Abuse destroys our confidence, in many ways. I still think back to my abuse and say, “Am I sure it happened?” Yes, I am, but I still hear those whispers in the dark occasionally. After all, my abusers – like many other people’s abusers – are respectable citizens who would “never do anything bad.” I wish. Even the author in the article linked with her picture faces this – talk of shades of gray, rather than black-and-white. Sometimes we doubt ourselves. Engaging in a romantic relationship needs confidence and assurance, however. It needs someone to ask the other to spend time together. It needs both to assert themselves and share things. It needs both people to give something to the relationship, to shape it.
Then there is sexual intimacy. An abuse survivor doesn’t want to experience situations that remind them or put them back into the time when they were abused. In addition to my sexual abuse, I had significant physical abuse growing up – there are times when I believed I would die at the hands of my abusers. I’m not fond of touch that even sort of reminds me of those times, so there are things my wife needs to be aware of when touching and relating to me.
Secondly, in addition to touch affecting me, it also affects how people interact. It affects how I interact with my wife – I might project my own fears and experiences onto her, thinking she might feel similarly to me, even when she doesn’t. So I might avoid activity she would enjoy, which wouldn’t be frightening or triggering. Likewise, she, knowing I am an abuse survivor, may make assumptions about me – and avoid things we both enjoy.
There’s also the narratives that if I allowed myself to be abused, I must be a bad person. Of course I didn’t allow myself to be abused, but it’s easy to question whether or not I did everything I could have. Maybe if I didn’t act so weird, maybe if I fought back, maybe if I didn’t say the wrong things, maybe if… But the reality is that I didn’t cause the abuse to happen – evil in my abusers caused it to happen. But it’s easy to blame yourself, and it’s easy to be ashamed. Couple that with too much of today’s right-wing views on sexuality (“That’s because sex connects two people in body and spirit; it’s impossible to separate the two.“) and there’s tons of guilt around sexual experience, even non-consensual abuse. Add in “shades of gray” abuse rather than black-and-white abuse, and it’s pretty easy to see yourself as a horrible person, unworthy of another.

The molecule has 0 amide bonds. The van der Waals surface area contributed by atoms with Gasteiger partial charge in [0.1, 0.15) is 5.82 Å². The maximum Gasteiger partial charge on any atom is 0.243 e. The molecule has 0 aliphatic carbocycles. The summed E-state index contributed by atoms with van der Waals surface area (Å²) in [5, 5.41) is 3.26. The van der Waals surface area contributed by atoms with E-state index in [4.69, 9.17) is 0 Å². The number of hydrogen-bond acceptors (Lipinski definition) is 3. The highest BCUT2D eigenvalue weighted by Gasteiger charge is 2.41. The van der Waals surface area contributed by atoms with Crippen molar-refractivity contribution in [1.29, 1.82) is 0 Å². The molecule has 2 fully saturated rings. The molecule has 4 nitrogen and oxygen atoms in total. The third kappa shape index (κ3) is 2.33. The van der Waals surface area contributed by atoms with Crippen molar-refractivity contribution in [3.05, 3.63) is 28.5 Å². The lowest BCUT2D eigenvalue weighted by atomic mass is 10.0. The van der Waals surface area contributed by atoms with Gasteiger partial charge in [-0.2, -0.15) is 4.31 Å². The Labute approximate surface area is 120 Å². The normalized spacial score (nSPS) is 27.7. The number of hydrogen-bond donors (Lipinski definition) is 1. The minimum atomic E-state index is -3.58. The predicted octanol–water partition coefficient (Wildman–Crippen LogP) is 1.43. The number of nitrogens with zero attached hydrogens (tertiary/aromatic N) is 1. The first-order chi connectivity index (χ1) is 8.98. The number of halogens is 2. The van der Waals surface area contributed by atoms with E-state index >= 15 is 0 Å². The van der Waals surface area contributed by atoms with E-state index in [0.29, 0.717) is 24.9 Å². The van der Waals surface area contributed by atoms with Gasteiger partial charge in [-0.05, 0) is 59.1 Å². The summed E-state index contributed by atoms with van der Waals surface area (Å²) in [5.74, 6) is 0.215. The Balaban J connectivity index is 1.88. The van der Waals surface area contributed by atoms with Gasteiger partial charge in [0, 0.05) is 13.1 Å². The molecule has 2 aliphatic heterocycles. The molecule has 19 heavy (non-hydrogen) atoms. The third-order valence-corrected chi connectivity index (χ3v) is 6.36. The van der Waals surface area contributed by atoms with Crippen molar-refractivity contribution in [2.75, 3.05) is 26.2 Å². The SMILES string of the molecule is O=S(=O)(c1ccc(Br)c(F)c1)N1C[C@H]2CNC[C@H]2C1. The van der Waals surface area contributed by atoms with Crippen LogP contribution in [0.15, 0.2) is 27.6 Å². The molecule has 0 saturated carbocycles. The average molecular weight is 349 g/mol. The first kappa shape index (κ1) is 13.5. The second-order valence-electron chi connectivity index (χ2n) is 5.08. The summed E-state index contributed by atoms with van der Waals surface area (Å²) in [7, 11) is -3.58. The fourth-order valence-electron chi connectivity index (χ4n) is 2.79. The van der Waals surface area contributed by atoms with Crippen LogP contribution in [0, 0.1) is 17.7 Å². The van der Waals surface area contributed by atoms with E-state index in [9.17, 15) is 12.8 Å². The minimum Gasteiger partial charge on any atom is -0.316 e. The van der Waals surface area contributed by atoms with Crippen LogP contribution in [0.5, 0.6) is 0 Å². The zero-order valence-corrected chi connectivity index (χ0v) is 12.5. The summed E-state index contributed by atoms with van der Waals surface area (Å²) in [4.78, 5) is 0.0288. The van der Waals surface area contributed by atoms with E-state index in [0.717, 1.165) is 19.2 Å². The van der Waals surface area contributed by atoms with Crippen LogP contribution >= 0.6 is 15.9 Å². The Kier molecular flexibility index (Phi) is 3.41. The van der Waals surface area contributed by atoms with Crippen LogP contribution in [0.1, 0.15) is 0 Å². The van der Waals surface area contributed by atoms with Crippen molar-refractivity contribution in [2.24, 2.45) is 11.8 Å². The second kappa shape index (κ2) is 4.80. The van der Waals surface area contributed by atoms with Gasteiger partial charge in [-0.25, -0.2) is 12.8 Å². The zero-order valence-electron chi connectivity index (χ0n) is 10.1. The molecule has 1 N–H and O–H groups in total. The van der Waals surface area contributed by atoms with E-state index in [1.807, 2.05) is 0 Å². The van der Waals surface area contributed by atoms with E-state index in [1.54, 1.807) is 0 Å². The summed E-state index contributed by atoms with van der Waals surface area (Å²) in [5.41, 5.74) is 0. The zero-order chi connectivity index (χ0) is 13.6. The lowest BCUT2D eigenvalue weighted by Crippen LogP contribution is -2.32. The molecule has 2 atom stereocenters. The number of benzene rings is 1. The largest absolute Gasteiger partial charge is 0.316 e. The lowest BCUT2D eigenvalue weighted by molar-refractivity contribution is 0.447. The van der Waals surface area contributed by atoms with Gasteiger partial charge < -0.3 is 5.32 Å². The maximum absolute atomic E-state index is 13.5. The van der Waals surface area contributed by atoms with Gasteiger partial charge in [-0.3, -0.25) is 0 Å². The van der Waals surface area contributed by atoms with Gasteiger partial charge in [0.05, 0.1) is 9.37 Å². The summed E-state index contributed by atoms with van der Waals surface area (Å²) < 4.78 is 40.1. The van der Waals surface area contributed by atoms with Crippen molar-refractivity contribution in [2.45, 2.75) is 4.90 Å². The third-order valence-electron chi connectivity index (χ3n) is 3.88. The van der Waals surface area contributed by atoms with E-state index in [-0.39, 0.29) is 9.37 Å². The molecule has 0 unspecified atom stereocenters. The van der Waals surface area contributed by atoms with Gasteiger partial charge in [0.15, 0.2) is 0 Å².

There’s a whole lot of other psychological effects of abuse than just what it does to our sense of vulnerability, self-confidence, and ability to enjoy sexual intimacy. These all affect every stage of a relationship – can I commit to someone? Am I a good enough person? Can I be honest about my desires? Yet one thing is important to note: this is not autism, this is abuse. Yes, we’re more likely to be abused, and, yes, we need to be screaming about that. But sometimes there’s things outside of us that make relationships difficult.
In closing of this post, I’ll say: it’s still possible to have a good relationship as an abuse survivor. Indeed, it’s possible that the abuse – as horrible as it was (and is) – doesn’t need hurt the relationship. I’m glad I took the risk to get to know her, and I think God and the people in my life (including my wife) that made healing possible. I needed others to heal, and that’s okay – and I’d encourage anyone who has faced abuse to find others who can help you heal, in whatever way is most important for you. There are people who care.